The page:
“Thanks for getting in touch with us to provide feedback relating to ANZ Women’s Initiative that was launched on the 29 July 2015. This kind of feedback is valuable to us because it helps us better understand what’s important to our customers. 

ANZ is committed to being a socially responsible bank, and we believe that from time to time we have a responsibility to take action on important social issues. We understand that some of our customers and employees hold different views on our decision to make additional superannuation contributions for our female employees, and we respect your right to hold this view.

Research shows that in Australia, women retire with 47% less superannuation than men – and 1 in 5 women yet to retire has no superannuation at all. This is driven by a range of complex factors.  However, on average women retire earlier and live longer than men, so the importance of having enough superannuation is even greater for women.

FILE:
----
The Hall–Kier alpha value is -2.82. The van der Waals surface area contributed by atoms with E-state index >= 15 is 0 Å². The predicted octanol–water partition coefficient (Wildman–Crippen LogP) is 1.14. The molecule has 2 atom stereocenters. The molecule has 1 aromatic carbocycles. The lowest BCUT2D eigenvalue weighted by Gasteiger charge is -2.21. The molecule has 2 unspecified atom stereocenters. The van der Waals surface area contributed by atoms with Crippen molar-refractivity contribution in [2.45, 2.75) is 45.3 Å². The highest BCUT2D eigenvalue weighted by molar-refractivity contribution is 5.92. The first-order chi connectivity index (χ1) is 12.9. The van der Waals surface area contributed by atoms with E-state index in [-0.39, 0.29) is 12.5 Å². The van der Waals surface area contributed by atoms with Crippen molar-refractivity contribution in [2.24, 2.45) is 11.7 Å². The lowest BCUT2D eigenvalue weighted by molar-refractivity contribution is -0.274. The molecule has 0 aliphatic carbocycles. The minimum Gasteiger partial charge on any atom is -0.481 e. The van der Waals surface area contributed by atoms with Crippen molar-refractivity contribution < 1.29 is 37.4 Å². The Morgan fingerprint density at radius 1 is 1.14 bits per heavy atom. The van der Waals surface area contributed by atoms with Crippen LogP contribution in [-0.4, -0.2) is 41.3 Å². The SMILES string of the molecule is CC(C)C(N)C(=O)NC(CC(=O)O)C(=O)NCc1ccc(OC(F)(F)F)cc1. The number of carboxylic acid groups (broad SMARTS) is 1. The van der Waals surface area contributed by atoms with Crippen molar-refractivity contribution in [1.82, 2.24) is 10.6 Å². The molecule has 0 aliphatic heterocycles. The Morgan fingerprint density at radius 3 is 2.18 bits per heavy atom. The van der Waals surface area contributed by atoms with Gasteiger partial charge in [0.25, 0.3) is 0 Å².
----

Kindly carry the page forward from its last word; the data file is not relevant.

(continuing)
ANZ has weighed up all of these factors and is comfortable that the payment to female staff is a positive step that will help women to overcome the gap.

ANZ takes the issue of discrimination very seriously and in developing these new measures considered the relevant Sex Discrimination and Anti-Discrimination Laws. The payment is permitted under Australia’s anti-discrimination laws because it is a “special measure” designed to address this super gap that our research clearly demonstrates between men and women.

Our action has the full support of the Sex Discrimination Commissioner at the Australian Human Rights Commission. The Sex Discrimination Commissioner advised ANZ that, in her view, ANZ’s initiative is consistent with the objects of the Federal Sex Discrimination Act. ANZ has also been given a 10 year exemption from the NSW Anti-Discrimination Commission (because NSW is the only State where the anti-discrimination legislation does not contain a “special measures” exception).